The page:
Jan. 29 2014 @ 1:58 am
  4. Gorgeous, gorgeous food photography! Borneo has much more going in the food department than I ever imagined. Terrific post!

    Jan. 27 2014 @ 9:07 pm
    1. Lesley Peterson author

      Thanks, Lesley! I have to admit, we weren’t actually that bowled over by most of the food we had while dining out while in Borneo, but on the occasions where we were able to step into the kitchen or eat in the homes of locals, the food really was remarkable. I’m so glad we decided to take this class and get a real taste of Borneo.

      Jan. 29 2014 @ 2:01 am
  5. Shushma’s cooking class in Udaipur, India!! I learnt how to make delicious dhal, butter paneer masala and perfect roti 🙂 it was actually one of the best things I’ve done while travelling- I was a bit skeptical when my travelling buddy asked me along, but now I’m glad I went! I want to do a Thai cooking class somewhere next (ie- somewhere in Thailand

    Jan. 28 2014 @ 12:49 am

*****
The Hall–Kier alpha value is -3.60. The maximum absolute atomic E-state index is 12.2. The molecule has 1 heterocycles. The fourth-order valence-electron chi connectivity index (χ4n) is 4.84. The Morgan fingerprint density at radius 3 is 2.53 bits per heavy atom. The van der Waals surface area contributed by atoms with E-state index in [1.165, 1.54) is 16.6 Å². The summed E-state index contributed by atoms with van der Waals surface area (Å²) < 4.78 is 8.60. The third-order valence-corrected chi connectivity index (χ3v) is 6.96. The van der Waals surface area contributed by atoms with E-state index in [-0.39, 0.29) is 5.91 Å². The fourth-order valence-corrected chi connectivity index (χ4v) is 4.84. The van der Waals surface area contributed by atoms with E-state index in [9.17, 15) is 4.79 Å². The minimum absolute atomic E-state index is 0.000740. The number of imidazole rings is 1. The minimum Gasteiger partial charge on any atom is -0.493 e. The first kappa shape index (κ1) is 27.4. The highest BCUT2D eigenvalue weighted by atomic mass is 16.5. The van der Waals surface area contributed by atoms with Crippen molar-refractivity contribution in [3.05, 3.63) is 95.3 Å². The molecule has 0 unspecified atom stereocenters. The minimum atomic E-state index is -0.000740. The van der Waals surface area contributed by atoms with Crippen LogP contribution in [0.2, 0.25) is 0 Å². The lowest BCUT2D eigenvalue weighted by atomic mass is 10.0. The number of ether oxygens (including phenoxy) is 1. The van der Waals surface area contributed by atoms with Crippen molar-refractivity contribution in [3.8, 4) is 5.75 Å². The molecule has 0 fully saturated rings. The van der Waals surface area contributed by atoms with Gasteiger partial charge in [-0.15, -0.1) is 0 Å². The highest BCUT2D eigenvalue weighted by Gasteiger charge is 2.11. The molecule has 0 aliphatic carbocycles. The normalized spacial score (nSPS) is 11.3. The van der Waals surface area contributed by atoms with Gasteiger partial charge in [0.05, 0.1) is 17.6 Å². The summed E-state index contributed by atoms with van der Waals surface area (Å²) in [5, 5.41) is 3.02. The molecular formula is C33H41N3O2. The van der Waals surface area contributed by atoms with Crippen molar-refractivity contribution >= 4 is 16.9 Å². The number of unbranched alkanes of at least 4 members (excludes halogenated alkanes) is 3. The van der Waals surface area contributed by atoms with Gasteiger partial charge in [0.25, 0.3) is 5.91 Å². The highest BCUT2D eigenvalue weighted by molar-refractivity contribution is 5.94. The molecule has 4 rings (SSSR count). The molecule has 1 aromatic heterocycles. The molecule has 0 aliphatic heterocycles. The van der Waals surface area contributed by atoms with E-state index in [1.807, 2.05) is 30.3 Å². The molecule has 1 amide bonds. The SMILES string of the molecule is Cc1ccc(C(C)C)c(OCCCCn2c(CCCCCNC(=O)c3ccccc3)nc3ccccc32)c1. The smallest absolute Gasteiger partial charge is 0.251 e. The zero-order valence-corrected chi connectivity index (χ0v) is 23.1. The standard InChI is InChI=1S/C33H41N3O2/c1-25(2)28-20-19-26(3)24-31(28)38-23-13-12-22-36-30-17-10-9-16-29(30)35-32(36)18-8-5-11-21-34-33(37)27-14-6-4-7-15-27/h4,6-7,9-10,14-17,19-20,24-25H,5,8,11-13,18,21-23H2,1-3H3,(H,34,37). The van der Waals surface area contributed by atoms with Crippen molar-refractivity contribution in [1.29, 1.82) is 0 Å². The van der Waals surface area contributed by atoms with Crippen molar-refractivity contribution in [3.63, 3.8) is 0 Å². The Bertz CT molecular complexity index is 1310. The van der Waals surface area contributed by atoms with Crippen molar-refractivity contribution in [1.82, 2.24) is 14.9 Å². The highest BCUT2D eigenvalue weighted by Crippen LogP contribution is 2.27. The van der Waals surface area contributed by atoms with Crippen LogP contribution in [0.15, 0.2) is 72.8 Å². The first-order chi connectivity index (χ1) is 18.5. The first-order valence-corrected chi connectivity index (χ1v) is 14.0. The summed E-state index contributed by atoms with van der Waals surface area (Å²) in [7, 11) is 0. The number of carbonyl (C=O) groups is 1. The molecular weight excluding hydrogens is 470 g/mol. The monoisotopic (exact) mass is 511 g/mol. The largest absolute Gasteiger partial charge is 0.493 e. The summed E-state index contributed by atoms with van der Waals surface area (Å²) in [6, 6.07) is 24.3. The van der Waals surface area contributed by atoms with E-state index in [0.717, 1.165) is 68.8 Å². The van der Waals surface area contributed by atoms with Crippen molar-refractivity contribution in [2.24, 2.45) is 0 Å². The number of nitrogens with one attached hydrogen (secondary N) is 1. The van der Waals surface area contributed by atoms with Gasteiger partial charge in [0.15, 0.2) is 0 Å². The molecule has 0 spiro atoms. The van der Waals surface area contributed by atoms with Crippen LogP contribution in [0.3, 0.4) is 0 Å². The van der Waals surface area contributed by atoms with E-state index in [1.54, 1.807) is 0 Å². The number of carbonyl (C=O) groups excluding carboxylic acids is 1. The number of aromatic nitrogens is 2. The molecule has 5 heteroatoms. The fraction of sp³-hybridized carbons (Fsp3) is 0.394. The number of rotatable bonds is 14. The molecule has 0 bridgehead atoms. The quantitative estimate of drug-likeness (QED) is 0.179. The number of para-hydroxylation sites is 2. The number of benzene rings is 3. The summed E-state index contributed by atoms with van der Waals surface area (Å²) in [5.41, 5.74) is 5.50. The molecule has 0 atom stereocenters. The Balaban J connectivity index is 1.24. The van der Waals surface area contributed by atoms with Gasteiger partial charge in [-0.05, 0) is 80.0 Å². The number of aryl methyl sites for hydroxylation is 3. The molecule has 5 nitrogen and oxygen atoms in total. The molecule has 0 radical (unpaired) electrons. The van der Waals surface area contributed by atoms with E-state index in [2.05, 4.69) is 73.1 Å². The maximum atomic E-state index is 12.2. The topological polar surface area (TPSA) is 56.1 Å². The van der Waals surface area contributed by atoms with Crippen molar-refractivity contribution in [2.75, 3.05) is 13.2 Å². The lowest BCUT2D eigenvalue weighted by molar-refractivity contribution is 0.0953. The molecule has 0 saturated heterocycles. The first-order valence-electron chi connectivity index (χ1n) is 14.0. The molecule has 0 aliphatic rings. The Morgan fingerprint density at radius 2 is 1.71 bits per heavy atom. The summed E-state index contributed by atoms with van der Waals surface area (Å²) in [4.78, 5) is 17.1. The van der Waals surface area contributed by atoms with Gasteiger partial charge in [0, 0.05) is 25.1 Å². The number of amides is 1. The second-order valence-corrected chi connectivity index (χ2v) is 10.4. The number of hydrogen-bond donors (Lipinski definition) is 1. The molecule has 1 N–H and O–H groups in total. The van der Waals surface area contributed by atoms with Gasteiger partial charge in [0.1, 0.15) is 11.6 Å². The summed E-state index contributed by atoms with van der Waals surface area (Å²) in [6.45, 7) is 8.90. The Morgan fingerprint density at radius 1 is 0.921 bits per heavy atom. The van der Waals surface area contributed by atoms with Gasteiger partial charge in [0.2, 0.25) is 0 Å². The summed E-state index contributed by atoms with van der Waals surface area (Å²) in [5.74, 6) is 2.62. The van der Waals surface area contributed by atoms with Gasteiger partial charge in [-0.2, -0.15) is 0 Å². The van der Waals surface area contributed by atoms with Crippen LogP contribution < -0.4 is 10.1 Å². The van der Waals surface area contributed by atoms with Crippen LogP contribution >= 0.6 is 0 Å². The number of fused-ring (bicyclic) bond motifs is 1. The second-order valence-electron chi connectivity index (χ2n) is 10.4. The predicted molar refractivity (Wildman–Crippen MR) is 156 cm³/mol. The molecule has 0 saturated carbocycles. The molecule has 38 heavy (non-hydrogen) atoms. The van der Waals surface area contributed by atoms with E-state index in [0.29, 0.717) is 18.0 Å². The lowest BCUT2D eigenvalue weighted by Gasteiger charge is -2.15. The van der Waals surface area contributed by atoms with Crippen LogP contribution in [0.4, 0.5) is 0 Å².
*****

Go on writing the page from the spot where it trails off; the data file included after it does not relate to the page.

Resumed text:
1. Tim | UrbanDuniya author

      I would LOVE to take a cooking class (or two…) in India one day. I adore Indian food but it never tastes quite right whenever I’ve made it at home (except I do make a mean chicken tikka masala), so it’s definitely a place where I’ll make classes a priority. I also really want to visit Udaipur, so thank you for the recommendation!

      Jan. 29 2014 @ 2:07 am
  6. I totally agree with you on the fermented shrimp paste Steph, the less the better I think. And as you say that different countries have different versions of dishes (like curries) I agree that even different regions (and restaurants) have their own versions; here in Cambodia I have tried the Amok many a time and it has been very different each time, sometimes with a watery, gravy like texture and other times thick and creamy. Love the pics as always!

    Jan. 28 2014 @ 6:02 am
    1. Andrew author

      I didn’t eat tons of amok while in Cambodia, but I think I tried it two or three times and you’re right that texturally it was very different every time. And thankfully free of any shrimp paste! 😉